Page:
Go back

Oxylipins: Role in Stem Cell Biology

Oxylipins, oxygenated fatty acid derivatives, are well-established stress mediators acting in auto- and paracrine fashion. The most studied branch of oxylipins, eicosanoids, are produced from twenty carbon polyunsaturated fatty acids (PUFAs). In vertebrates they are synthesized mainly by lipoxygenase (LOX), cyclooxygenase (COX) and cytochrome P450-type monooxygenases. In corals, besides COX and LOX enzymes, the oxidation of arachidonic acid (AA) is catalyzed by natural fusion proteins, comprised of a LOX domain and a catalase related peroxidase domain, allene oxide synthase (AOS) or hydroperoxide lyase (HPL). Although oxylipins are well studied in vertebrate stem cells, their role in stem cells originating from marine invertebrates remains unexplored. Here, we present an overview of major oxylipin pathways in vertebrates and marine invertebrates, and discuss their potential role in invertebrate stem cells.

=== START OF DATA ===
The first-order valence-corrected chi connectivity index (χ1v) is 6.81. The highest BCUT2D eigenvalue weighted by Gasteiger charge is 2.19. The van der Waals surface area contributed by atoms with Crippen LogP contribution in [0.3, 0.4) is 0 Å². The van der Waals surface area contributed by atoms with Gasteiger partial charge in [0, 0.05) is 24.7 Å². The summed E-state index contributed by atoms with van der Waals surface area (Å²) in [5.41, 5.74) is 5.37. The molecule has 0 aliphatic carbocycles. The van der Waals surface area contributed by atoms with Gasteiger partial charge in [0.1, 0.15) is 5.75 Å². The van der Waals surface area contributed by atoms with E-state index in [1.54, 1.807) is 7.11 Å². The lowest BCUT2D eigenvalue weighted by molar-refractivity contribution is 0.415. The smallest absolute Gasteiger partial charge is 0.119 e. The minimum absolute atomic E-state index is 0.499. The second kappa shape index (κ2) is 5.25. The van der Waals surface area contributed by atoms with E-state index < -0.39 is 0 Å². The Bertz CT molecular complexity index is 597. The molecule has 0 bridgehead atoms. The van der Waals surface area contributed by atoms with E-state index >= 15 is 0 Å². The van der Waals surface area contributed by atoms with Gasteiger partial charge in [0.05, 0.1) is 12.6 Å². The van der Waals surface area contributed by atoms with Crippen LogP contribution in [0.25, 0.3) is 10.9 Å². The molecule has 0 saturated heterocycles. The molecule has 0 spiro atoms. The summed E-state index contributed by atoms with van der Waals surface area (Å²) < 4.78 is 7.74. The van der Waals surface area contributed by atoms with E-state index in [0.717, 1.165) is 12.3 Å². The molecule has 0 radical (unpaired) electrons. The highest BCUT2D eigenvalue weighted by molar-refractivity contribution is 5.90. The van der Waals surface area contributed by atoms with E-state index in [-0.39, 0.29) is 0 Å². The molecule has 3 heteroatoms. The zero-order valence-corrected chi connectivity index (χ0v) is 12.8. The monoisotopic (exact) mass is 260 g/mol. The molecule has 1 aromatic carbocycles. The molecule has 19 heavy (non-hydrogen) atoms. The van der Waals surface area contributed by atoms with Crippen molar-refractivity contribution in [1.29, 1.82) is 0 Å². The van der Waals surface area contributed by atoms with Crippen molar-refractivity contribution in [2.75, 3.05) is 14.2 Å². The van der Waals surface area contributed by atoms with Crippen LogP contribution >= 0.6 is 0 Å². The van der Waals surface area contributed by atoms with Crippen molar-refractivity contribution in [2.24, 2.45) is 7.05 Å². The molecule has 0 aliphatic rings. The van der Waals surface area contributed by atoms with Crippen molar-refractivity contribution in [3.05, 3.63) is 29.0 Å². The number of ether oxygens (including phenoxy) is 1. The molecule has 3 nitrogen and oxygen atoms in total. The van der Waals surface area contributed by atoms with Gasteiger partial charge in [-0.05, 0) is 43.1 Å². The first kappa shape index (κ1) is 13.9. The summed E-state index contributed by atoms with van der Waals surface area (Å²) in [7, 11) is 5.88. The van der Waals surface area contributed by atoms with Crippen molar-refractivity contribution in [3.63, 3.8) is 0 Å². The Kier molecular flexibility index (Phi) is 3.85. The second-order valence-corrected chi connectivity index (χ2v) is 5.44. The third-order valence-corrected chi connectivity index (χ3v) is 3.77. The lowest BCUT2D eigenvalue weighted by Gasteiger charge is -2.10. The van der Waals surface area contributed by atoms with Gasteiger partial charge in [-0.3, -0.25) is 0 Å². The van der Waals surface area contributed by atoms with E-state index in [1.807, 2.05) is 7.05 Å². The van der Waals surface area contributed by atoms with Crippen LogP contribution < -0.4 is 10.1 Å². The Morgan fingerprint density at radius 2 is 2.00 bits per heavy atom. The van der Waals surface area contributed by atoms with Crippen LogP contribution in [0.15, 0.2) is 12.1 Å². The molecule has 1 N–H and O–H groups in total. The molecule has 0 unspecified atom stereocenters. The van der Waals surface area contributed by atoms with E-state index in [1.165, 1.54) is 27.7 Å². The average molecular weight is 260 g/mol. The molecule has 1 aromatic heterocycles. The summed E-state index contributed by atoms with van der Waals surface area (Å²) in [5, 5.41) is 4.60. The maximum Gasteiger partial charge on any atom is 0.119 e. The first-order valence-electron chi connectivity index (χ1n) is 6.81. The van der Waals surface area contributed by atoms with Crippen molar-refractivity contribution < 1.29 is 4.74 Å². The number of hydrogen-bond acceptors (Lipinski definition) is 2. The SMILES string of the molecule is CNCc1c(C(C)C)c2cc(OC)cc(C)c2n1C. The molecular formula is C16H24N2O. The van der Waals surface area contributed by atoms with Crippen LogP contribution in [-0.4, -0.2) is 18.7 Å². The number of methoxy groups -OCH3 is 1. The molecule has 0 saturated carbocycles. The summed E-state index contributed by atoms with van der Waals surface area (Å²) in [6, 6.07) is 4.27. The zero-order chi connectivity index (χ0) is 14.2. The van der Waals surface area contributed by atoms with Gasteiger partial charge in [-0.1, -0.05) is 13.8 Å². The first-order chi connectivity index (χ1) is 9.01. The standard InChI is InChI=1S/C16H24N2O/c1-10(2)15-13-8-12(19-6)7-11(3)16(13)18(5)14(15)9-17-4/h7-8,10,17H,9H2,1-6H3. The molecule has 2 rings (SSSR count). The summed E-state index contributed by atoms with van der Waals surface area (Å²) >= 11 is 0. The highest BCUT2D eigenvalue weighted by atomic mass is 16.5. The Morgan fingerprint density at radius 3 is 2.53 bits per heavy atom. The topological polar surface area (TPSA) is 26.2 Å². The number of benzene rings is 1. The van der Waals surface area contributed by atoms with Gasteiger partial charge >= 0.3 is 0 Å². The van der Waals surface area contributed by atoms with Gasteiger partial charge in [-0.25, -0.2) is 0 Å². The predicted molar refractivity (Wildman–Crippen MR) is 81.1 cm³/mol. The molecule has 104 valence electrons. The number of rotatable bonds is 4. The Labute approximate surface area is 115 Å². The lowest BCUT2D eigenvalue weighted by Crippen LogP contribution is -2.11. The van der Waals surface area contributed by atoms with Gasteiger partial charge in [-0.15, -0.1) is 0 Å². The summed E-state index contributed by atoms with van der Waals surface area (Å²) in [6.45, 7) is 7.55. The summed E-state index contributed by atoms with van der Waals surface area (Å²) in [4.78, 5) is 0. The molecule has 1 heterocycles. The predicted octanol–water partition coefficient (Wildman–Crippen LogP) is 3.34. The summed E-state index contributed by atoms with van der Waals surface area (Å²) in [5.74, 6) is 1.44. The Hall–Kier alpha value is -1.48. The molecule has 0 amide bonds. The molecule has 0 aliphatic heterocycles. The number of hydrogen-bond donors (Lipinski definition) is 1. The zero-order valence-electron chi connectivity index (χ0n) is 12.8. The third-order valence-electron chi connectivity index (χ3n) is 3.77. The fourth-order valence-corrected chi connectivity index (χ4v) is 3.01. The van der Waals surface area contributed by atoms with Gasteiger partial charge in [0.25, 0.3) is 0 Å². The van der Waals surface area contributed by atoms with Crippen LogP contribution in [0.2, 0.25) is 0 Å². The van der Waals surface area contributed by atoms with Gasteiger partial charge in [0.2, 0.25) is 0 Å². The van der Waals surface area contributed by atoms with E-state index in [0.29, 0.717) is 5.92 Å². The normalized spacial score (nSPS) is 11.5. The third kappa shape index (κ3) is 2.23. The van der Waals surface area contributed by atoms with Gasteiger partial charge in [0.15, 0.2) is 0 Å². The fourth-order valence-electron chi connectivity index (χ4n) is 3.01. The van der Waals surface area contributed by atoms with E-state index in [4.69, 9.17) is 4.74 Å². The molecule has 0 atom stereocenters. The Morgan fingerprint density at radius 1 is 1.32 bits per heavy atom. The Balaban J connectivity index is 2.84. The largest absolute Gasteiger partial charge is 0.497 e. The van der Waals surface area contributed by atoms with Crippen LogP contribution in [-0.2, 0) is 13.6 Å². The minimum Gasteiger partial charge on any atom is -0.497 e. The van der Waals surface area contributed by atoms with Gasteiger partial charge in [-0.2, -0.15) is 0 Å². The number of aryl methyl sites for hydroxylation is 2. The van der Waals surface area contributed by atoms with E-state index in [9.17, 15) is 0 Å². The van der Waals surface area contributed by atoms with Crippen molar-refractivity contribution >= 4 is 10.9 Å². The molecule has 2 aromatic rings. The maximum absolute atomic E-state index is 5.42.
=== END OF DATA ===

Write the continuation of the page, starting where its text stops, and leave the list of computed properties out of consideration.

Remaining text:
Table of Contents: Advances in Aquatic Invertebrate Stem Cell Research